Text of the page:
Target: Japanese Prime Minister Shinzo Abe
Goal: Stop the construction of air base that will destroy habitat for critically endangered dugongs.
Large, gentle marine mammals known as dugongs are in grave danger due to a controversial project in the island prefecture of Okinawa, Japan. Despite vehement opposition from Okinawan people, local government officials, and scientists across the globe, the U.S. and Japanese governments are proceeding with plans to build a new U.S. military air base in Henoko Bay, destroying some of the last remaining dugong habitat in the process.
Dugongs hold a special significance for the people of Okinawa, who oppose the military development by a whopping 80 percent. These shy, mysterious creatures are the center of creation mythology and folklore, and their cultural significance protects them under Japanese law. These unique and isolated Okinawa dugongs are critically endangered, with estimates of only 30 to 50 animals left.
This project does not just threaten dugongs. Vibrant reefs hosting thousands of species such as turtles, rays, and clown fish are at risk as well. Henoko Bay alone boasts a staggering 262 endangered species. The impressive biodiversity of the region has earned it the nickname of “the Galapagos of the east,” yet it’s estimated over half the area’s original reefs have disappeared as a result of pollution and climate change. Construction of the proposed military base will require dredging and dumping that will destroy the remaining reefs and the sea grass beds dugongs rely on.
To make matters worse, the resulting operation of such a base will likely drive what few creatures remain from the waters with noise, light pollution and contamination. The governor of Okinawa has revoked a permit for the base but drilling surveys continue in the area. Sign the petition below to urge the prime minister of Japan to listen to the pleas of the Okinawan people and stop this ecological disaster from occurring.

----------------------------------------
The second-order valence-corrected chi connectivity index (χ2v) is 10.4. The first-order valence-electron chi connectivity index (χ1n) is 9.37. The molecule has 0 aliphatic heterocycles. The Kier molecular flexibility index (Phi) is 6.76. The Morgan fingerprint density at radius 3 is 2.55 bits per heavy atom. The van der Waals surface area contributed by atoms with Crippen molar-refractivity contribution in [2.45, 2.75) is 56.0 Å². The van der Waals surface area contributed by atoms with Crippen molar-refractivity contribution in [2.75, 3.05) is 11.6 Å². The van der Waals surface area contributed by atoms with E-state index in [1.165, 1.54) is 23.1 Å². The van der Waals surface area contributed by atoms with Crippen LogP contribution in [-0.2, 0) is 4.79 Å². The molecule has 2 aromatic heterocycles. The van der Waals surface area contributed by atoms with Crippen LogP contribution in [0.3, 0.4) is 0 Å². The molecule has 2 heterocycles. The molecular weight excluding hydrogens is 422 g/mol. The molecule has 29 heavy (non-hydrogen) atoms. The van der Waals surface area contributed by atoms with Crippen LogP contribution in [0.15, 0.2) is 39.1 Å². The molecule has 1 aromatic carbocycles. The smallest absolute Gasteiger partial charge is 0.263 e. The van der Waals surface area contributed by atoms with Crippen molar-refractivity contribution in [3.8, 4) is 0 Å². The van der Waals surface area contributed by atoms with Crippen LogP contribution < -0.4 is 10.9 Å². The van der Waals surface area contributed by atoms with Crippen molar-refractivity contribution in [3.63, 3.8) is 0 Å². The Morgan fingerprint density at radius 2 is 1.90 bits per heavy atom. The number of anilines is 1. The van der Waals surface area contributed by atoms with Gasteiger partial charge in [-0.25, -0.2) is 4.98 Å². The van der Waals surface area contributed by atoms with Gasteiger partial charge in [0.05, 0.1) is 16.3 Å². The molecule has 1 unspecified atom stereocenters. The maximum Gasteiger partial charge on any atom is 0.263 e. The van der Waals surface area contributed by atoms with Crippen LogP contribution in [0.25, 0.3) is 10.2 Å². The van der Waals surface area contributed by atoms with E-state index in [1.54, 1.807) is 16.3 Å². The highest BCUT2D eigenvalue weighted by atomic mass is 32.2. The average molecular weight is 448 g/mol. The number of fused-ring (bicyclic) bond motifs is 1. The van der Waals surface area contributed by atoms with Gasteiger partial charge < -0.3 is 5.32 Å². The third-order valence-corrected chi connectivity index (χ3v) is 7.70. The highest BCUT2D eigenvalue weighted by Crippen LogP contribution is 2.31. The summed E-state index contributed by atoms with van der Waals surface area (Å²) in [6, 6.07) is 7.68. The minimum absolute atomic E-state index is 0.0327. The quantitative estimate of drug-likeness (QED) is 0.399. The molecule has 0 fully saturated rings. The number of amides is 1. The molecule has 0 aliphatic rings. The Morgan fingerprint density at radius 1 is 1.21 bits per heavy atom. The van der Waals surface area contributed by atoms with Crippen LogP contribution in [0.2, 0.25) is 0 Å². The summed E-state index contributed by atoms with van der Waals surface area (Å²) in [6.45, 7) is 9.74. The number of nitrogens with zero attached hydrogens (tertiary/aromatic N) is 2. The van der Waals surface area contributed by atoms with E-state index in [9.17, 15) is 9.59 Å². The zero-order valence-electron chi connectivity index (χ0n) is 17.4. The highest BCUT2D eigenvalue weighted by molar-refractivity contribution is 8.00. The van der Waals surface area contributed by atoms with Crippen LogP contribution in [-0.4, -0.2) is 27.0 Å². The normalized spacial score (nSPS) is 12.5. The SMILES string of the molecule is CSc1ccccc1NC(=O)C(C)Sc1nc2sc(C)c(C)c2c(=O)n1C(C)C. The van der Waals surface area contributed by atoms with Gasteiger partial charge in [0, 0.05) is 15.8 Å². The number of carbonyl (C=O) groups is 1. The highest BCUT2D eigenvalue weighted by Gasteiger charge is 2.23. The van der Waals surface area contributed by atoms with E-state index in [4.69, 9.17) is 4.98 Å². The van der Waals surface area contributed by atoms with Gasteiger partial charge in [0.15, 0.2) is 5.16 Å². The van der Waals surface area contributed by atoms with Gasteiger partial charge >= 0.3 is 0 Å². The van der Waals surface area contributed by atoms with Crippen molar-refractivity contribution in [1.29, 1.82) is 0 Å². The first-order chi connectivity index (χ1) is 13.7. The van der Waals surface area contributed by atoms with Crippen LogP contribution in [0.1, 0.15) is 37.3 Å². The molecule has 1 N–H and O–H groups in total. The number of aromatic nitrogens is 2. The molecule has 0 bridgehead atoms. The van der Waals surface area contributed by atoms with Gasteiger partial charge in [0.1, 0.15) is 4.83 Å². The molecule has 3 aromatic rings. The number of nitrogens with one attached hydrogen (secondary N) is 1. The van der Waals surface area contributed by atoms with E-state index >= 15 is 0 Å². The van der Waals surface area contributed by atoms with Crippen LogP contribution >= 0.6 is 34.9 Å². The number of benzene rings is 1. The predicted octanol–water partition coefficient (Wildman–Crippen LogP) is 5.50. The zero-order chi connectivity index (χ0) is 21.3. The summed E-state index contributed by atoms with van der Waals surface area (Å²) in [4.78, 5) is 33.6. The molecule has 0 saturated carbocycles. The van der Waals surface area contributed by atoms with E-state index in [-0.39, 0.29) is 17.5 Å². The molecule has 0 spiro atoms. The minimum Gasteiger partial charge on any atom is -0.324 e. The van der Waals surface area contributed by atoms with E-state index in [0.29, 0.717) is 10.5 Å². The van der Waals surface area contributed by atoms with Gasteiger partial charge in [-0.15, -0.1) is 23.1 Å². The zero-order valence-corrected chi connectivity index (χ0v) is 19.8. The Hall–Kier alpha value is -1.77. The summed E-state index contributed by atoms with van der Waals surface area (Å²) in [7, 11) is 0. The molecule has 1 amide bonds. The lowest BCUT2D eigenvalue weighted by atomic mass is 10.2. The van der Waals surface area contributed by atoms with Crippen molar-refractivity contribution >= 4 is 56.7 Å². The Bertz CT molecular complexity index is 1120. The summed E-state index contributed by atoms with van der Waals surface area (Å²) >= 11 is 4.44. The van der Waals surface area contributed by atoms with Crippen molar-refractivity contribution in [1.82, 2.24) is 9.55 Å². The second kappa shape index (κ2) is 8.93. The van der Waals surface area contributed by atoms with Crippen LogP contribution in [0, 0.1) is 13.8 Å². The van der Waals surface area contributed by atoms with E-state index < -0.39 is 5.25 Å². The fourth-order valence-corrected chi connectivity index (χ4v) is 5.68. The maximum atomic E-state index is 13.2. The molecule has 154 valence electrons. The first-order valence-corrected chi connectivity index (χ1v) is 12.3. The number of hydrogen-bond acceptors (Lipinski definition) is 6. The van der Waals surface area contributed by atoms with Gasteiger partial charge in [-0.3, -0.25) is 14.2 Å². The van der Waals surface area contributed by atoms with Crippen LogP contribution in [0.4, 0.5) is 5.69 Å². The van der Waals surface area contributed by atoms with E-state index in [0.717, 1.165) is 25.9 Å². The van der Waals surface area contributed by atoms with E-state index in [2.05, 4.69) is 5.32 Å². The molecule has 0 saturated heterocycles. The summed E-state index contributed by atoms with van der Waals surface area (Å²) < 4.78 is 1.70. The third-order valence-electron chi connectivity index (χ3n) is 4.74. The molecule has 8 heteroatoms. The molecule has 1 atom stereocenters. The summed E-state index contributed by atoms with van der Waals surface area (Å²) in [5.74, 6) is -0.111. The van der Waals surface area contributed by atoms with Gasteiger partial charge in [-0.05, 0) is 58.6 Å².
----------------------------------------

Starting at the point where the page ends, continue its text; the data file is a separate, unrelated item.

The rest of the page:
Dear Prime Minister Abe,
I am socked the Japanese and U.S. governments have chosen to move forward with the air base project in Henoko Bay. The United States already has an overwhelming military presence in Okinawa. Sixty-two percent of U.S. bases in Japan are located on the prefecture, despite it only being 0.6 percent of the total land mass of Japan.
The construction of the new base is not just excessive, it’s also a death sentence to many of the creatures that call Henoko Bay home. The most prominent of these is the Okinawa dugong, which has profound cultural significance to locals. Dugongs, large marine mammals similar to manatees, are critically endangered and rely on the sea grass in Henoko bay for food and shelter. The construction of the air base will destroy these sea grass beds through dredging and dumping, as well as introduce pollution and sedimentation into the water that will threaten reefs and hundreds of other endangered species.
The governor of Okinawa, along with 80 percent of the island’s citizens, vehemently opposes this project. Some protesters have even gone as far as to put their bodies in the path of drilling surveys. Please listen to the desperate pleas of the Okinawan people and put a stop to this selfish and short-sighted project.
[Your Name Here]
Photo Credit: Julien Willem